Photograph — Brookings Institute

The recent adjustment of the official exchange rate by Nigeria’s apex regulator is a welcome development that will boost investor confidence in the country, President of the Manufacturers Association of Nigeria Mansur Ahmed has said.

Nigeria’s central bank last week adjusted the official value of the naira to the dollar, as parts of measures to converge the nation’s multiple exchange rates and ensure stability. Although the bank did not officially make the revelation, data obtained on the website of FMDQ OTC Securities Exchange on the official rate showed a 5.54 percent change from ₦360 per dollar to ₦381 a dollar.

The exchange rate unification will enable stable planned production for manufacturers in Nigeria who had urged for an exchange rate unification to enable a market-friendly business environment, Ahmed said, describing the move as a “laudable initiative that has come at the right time.”

“This is more so, particularly, now that the economic outlook is gloomy in light of the impact of the ravaging COVID-19 pandemic that has culminated in uninspiring macroeconomic situations,” he said. 

The International Monetary Fund and several other development organizations have over time called on Africa’s biggest economy to adopt a single exchange rate system to limit manipulation of the foreign exchange market, an issue the World Bank blames for Nigeria’s falling foreign direct investment.

“The unification will boost investors’ confidence, control rising inflation, promote transparency, entrench better exchange rate management and eradicate distortions to the barest minimum,” Ahmed said.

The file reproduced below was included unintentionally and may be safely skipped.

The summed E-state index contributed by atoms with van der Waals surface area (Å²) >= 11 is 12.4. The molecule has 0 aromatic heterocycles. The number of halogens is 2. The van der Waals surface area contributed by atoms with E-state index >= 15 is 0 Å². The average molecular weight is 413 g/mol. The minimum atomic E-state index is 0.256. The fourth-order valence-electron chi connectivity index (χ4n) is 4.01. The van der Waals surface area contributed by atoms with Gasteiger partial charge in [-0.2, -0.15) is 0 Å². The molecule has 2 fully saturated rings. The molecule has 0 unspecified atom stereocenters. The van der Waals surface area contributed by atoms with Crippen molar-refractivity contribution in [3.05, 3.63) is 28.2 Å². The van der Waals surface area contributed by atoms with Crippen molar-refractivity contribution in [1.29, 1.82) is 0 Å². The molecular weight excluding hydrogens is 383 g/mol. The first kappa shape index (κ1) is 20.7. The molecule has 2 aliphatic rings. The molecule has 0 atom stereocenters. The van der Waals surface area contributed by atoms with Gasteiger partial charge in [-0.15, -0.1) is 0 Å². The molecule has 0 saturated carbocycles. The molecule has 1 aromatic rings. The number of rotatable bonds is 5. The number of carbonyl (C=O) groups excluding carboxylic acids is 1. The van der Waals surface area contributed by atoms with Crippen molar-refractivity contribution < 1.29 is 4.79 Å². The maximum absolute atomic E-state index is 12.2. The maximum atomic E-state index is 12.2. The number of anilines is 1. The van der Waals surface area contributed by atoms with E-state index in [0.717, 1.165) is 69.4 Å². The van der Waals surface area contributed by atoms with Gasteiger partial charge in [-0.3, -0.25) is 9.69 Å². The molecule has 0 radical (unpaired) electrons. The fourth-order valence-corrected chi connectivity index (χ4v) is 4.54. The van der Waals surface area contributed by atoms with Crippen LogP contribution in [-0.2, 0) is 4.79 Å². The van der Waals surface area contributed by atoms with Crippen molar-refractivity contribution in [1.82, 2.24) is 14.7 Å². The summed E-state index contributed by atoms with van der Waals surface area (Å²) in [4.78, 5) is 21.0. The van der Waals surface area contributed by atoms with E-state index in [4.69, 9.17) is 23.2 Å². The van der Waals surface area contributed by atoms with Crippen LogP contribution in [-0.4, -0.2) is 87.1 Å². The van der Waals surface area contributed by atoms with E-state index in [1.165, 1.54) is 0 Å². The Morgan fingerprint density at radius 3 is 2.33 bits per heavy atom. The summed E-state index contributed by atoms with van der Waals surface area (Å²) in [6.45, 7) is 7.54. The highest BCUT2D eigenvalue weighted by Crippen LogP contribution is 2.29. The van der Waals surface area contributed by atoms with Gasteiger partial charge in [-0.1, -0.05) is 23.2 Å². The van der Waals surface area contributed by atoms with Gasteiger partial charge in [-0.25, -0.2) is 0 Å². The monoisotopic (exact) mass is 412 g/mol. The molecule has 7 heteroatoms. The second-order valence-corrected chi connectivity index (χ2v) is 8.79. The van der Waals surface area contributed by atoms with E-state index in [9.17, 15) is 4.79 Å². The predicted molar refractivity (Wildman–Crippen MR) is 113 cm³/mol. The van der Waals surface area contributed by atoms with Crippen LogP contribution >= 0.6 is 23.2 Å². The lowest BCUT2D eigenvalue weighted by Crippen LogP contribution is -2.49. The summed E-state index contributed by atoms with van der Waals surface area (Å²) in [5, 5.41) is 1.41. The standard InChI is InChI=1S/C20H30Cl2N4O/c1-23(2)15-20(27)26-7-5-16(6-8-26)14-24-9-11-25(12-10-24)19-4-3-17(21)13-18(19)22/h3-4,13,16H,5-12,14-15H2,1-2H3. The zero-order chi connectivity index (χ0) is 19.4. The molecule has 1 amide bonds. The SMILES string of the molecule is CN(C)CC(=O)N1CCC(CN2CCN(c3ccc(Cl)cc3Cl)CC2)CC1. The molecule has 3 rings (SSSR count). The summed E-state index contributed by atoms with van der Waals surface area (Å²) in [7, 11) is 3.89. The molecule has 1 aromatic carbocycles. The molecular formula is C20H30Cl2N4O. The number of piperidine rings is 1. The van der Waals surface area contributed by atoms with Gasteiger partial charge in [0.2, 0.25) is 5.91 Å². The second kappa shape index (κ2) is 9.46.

But in addition to that, Ahmed notes the regulator has to tackle activities that made speculators manipulate the multiple rates like round-tripping – a situation where banks divert foreign exchange obtained from the CBN at the official rate to the black market for higher profits. That creates artificial scarcity and denies users of foreign exchange even in their most basic transactions.

Prior to the official adjustment of the exchange rate, business leaders had voiced support for the move after central bank Governor Godwin Emefiele confirmed the unification plans at an Investors Conference organized by CitiBank last month.

The multiple exchange rate system has caused a lot of distortion in price, affected businesses, and encouraged corruption, Managing Director CardinalStone Securities Elile Olutimayin told Nairametrics, noting that the convergence of the multiple exchange rates towards the NAFEX rate was “long overdue.”

“Firstly, this would eliminate FX arbitrage, ease the dire supply of the greenback, and ensure a more transparent FX market,” said Olutimayin, adding that a unified exchange rate has been one of the persistent requests of foreign investors – both FDIs and foreign portfolio investment. “We expect a unified exchange rate to trigger interest in the capital market and could help stem capital flight,” he said.

According to Debo Adejana, chief executive of Realty Point Limited, the immediate effect of the convergence is a further devaluation of Naira and rise in inflation but the “eventful effect will be increased inflow of FDIs, elimination of cheap money as a result of round-tripping by the privileged few, uniformity of production cost across the board, growth in our foreign exchange reserve among other things.”

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